Renewables have managed to overcome hurdles resulting from the COVID-19 pandemic as new analysis shows they will be responsible for nearly 90% of new 2020 power capacity.
This is according to the International Energy Agency (IEA), which released its analysis showing that renewables are to report a growth of around 7% this year, with the figure having been achieved due to a mix of long-term procurement contracts, priority access to the national grids and the continuous installations of new plants.
This is despite a global drop in demand, which is set to decline by 5%. Low demand was experienced in the UK during the height of the COVID-19 lockdown, however it is has since largely recovered.
The IEA is forecasting that wind and hydropower are to see the most growth this year, with solar PV to remain at similar levels to 2019, with 107GW of growth compared to last year’s 108GW. Overall, total renewable capacity additions will reach almost 200GW this year.
Next year is set to be even stronger for renewables, with capacity additions on track for a record expansion of nearly 10%. This is due to the commissioning of delayed projects in markets where construction and supply chains were disrupted due to COVID-19, the IEA said, with prompt government measures in key markets such as the United States, India and some European countries having allowed developers to complete projects after policy or auction deadlines.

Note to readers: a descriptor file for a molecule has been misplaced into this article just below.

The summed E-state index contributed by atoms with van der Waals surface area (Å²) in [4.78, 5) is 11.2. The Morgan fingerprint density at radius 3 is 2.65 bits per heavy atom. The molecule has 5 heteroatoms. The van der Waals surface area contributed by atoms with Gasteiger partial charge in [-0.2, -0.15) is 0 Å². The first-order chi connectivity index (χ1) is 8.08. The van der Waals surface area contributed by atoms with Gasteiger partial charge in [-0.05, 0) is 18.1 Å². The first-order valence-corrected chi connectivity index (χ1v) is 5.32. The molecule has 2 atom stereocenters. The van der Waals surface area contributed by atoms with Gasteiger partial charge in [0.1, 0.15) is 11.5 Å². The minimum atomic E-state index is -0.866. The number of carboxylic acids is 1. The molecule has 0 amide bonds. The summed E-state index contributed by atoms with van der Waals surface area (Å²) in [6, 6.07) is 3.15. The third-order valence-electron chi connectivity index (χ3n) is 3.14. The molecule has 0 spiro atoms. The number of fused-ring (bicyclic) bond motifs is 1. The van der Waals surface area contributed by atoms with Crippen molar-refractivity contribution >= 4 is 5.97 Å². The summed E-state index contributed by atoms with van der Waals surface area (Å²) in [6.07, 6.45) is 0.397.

It also pointed to continued growth in 2021 in markets such as the United States, the Middle East and Latin America where continued decreases in cost and uninterrupted policy support meant the pre-COVID-19 project pipeline was robust.
“Renewables are resilient to the COVID-19 crisis but not to policy uncertainties,” said Fatih Birol, chief executive at the IEA. “Governments can tackle these issues to help bring about a sustainable recovery and accelerate clean energy transitions".
The IEA also looked ahead to 2023, where it expects wind and solar capacity to exceed natural gas. By 2024, the two will also beat coal capacity, with solar to make up 60% of new renewable capacity additions by 2025.
“Renewable power is defying the difficulties caused by the pandemic, showing robust growth while other fuels struggle,” Birol continued.
“The resilience and positive prospects of the sector are clearly reflected by continued strong appetite from investors – and the future looks even brighter with new capacity additions on course to set fresh records this year and next.”
A more in depth look at the IEA's latest analysis can be read on sister site PV Tech.